Kearns keeps a positive outlook

Kearns keeps a positive outlook

LOUISVILLE, Ky. -- Austin Kearns arrived in Louisville two weeks ago with a smile on his face and just four words on his mind: "Let's play some ball."

There was no harboring ill will toward Reds management, no pouting around the clubhouse and no giving up on the season.

Just four words: "Let's play some ball."

Well, maybe a bit of frustration, too.

"Of course there's frustration," Kearns said. "I didn't like the decision. I didn't think that it was right. But I figured, coming here, playing every day, I'll show people that I can play, and that'll take care of itself.

"I didn't like their decision, but there's nothing I can do about it. I'm easy going, I just like to play. I think I played the game the right way. I'm going to enjoy it while I'm here. And wherever I go from here, I'm just going to take that same attitude."

Kearns decided to make the most of playing Triple-A ball and moved past being ticked off. Now, he's just trying to get back to the Majors.

Kearns was optioned down to Louisville on June 12 because of his poor performance with the Reds this season. He was batting just .224 with six home runs and 25 RBIs at the time.

Once he arrived in Louisville, he was placed on a program of sorts by Reds management that included him playing every day and losing weight. Although Kearns didn't say what he weighed, entering the season he was up around 245. He said Reds management wants him under 240.

But Kearns feels if he had been able to play with the Reds every day, he wouldn't have put up such poor numbers. And the weight, he said, wasn't a factor at all.

"I probably just put too much pressure on myself," Kearns said. "I started off slow, then I started swinging well, then I hit another slump. So it was probably just putting some pressure on myself. And then not being in there every day just made me try that much harder, which probably made things worse."

"But my first game down here I was running and running well. It doesn't hurt to lose weight, but I don't feel that was causing me to struggle. In Spring Training, it wasn't any different, and I was doing fine and nobody said anything about it then."

Regardless of why Kearns was struggling, he's in Louisville and apparently not going anywhere anytime soon. Reds general manager Dan O'Brien said Friday that the organization has no interest in trading Kearns. And after calling up three players over the weekend, including outfielder Jason Romano, it seems the Reds are going to keep Kearns in Triple-A until he meets their standards.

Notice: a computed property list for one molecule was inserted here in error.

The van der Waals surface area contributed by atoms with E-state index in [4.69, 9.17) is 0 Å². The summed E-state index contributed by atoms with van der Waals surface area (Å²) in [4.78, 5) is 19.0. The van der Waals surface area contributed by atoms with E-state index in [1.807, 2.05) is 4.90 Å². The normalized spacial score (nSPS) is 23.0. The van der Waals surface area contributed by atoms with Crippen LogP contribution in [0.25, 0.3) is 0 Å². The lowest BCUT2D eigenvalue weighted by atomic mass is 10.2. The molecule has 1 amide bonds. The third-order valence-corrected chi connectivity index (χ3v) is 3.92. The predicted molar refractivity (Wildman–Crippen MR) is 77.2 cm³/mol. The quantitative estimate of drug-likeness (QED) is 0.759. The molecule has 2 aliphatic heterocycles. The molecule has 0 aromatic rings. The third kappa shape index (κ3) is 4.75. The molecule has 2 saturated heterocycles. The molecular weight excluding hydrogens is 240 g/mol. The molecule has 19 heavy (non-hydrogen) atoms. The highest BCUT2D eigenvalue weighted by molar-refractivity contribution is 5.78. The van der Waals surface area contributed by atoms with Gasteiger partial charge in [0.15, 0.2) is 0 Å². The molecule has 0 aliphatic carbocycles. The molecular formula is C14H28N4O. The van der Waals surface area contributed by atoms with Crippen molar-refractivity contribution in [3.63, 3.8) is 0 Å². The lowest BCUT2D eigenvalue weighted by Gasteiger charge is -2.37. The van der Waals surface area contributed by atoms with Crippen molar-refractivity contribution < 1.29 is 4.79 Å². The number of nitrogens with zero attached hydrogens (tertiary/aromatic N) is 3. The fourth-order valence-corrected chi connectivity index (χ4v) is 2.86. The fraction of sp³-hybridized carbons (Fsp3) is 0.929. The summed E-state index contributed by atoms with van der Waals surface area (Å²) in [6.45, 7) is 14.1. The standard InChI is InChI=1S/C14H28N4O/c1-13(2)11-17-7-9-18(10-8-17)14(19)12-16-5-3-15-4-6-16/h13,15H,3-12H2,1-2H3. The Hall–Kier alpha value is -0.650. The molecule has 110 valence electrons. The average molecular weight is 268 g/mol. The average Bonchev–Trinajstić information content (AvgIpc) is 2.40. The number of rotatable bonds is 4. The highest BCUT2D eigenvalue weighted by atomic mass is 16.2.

Kearns said he hasn't, and won't, demand a trade, despite not getting the call back up. He said he prefers to play in Cincinnati if at all possible. But he'd rather be an everyday player anywhere than see minimal time in the Reds organization.

"I would like to go back to Cincinnati and play every day," Kearns said. "But if that's not the case, I'd like to go somewhere else and play. I might like a shot somewhere else, because I think I'm an everyday player.

"You want to play with the organization you came up with. But I want to play every day, too. I like playing in Cincinnati. I like the city; it's close to home for me. But there comes a time when you want to be an everyday player."

And Kearns has not kept this a secret from the Reds.

"I've already told them what I felt," he said. "I said if I can't play [in Cincinnati] every day, and there's an opportunity somewhere else, then [a trade] wouldn't bother me a bit."

For now, though, Kearns will have to continue playing in the Minors and working his way back up to the level he was playing his first three seasons with the Reds.

Since being sent down to Louisville, Kearns showed right from the start the type of player he is, batting nearly .400 with a homer. His last two games, however, he's struggled, unable to record a hit in either game. Now Kearns' average sits at .311 with still one home run and nine RBIs in 11 games.

But he isn't worried that he'll be lost in the shuffle. He understands that those players were called up just to see Major League time and not to be a permanent fixture with the team.

"If they were outfielders getting called up to play every day, yeah, I'm sure I'd be upset," he said. "But that's not the case. I understand why they're calling people up."

And in agreement with it or not, Kearns also understands what he has to do to get back to the Majors.

"I work hard," he said. "I think it's just a matter of relaxing and playing. I put the work in. I was putting the work in when I was there. It's just that the results weren't there. So, probably, the best thing for me is just to relax and have fun."

"It'll work out. I'm confident that things will work out."

Kyle Jepson is a contributor to This story was not subject to the approval of Major League Baseball or its clubs.